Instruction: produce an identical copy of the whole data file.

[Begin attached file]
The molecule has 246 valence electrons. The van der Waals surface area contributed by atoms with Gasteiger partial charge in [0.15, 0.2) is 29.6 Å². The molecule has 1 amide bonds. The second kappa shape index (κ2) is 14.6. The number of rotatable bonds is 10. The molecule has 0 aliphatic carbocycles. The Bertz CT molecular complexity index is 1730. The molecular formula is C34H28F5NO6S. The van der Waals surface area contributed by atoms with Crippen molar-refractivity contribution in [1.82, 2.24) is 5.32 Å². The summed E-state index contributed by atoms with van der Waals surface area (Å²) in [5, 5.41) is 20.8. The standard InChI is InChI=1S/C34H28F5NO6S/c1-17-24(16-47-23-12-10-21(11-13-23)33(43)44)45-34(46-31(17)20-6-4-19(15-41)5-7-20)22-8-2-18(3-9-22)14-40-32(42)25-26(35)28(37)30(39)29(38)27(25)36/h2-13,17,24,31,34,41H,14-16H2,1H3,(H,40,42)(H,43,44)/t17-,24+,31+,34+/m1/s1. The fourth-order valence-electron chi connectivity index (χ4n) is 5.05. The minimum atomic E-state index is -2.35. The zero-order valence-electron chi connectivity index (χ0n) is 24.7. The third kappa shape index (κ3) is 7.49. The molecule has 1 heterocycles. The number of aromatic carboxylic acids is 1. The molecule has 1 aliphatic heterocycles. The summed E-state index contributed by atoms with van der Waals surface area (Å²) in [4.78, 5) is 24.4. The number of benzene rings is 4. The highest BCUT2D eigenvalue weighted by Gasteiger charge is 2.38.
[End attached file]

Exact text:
The molecule has 246 valence electrons. The van der Waals surface area contributed by atoms with Gasteiger partial charge in [0.15, 0.2) is 29.6 Å². The molecule has 1 amide bonds. The second kappa shape index (κ2) is 14.6. The number of rotatable bonds is 10. The molecule has 0 aliphatic carbocycles. The Bertz CT molecular complexity index is 1730. The molecular formula is C34H28F5NO6S. The van der Waals surface area contributed by atoms with Crippen molar-refractivity contribution in [1.82, 2.24) is 5.32 Å². The summed E-state index contributed by atoms with van der Waals surface area (Å²) in [5, 5.41) is 20.8. The standard InChI is InChI=1S/C34H28F5NO6S/c1-17-24(16-47-23-12-10-21(11-13-23)33(43)44)45-34(46-31(17)20-6-4-19(15-41)5-7-20)22-8-2-18(3-9-22)14-40-32(42)25-26(35)28(37)30(39)29(38)27(25)36/h2-13,17,24,31,34,41H,14-16H2,1H3,(H,40,42)(H,43,44)/t17-,24+,31+,34+/m1/s1. The fourth-order valence-electron chi connectivity index (χ4n) is 5.05. The minimum atomic E-state index is -2.35. The zero-order valence-electron chi connectivity index (χ0n) is 24.7. The third kappa shape index (κ3) is 7.49. The molecule has 1 heterocycles. The number of aromatic carboxylic acids is 1. The molecule has 1 aliphatic heterocycles. The summed E-state index contributed by atoms with van der Waals surface area (Å²) in [4.78, 5) is 24.4. The number of benzene rings is 4. The highest BCUT2D eigenvalue weighted by Gasteiger charge is 2.38.